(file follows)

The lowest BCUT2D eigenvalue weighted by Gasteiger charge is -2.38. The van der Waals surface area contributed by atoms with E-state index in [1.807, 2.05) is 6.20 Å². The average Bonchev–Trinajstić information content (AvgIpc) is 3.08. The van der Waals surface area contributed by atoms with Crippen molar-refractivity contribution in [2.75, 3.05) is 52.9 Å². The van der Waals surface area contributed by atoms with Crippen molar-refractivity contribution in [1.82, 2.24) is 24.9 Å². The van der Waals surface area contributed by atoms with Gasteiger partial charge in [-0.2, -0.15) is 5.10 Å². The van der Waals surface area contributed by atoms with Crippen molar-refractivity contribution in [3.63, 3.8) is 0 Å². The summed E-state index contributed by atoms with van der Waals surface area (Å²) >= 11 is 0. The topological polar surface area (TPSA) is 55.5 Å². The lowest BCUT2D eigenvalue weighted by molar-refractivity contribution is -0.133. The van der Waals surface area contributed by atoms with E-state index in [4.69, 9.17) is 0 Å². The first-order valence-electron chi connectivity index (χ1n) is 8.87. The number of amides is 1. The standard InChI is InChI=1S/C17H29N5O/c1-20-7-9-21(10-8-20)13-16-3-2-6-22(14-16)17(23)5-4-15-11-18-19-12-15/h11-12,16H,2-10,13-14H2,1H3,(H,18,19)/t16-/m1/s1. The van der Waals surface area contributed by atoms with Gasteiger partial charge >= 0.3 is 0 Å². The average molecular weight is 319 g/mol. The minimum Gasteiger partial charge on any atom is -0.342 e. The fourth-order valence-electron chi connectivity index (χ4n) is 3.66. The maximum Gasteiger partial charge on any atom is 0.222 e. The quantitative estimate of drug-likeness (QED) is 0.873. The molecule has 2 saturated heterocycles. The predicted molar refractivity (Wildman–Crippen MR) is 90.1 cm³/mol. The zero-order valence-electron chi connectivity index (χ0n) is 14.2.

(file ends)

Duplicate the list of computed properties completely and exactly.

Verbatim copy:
The lowest BCUT2D eigenvalue weighted by Gasteiger charge is -2.38. The van der Waals surface area contributed by atoms with E-state index in [1.807, 2.05) is 6.20 Å². The average Bonchev–Trinajstić information content (AvgIpc) is 3.08. The van der Waals surface area contributed by atoms with Crippen molar-refractivity contribution in [2.75, 3.05) is 52.9 Å². The van der Waals surface area contributed by atoms with Crippen molar-refractivity contribution in [1.82, 2.24) is 24.9 Å². The van der Waals surface area contributed by atoms with Gasteiger partial charge in [-0.2, -0.15) is 5.10 Å². The van der Waals surface area contributed by atoms with Crippen molar-refractivity contribution in [3.63, 3.8) is 0 Å². The summed E-state index contributed by atoms with van der Waals surface area (Å²) >= 11 is 0. The topological polar surface area (TPSA) is 55.5 Å². The lowest BCUT2D eigenvalue weighted by molar-refractivity contribution is -0.133. The van der Waals surface area contributed by atoms with E-state index in [4.69, 9.17) is 0 Å². The first-order valence-electron chi connectivity index (χ1n) is 8.87. The number of amides is 1. The standard InChI is InChI=1S/C17H29N5O/c1-20-7-9-21(10-8-20)13-16-3-2-6-22(14-16)17(23)5-4-15-11-18-19-12-15/h11-12,16H,2-10,13-14H2,1H3,(H,18,19)/t16-/m1/s1. The van der Waals surface area contributed by atoms with Gasteiger partial charge >= 0.3 is 0 Å². The average molecular weight is 319 g/mol. The minimum Gasteiger partial charge on any atom is -0.342 e. The fourth-order valence-electron chi connectivity index (χ4n) is 3.66. The maximum Gasteiger partial charge on any atom is 0.222 e. The quantitative estimate of drug-likeness (QED) is 0.873. The molecule has 2 saturated heterocycles. The predicted molar refractivity (Wildman–Crippen MR) is 90.1 cm³/mol. The zero-order valence-electron chi connectivity index (χ0n) is 14.2.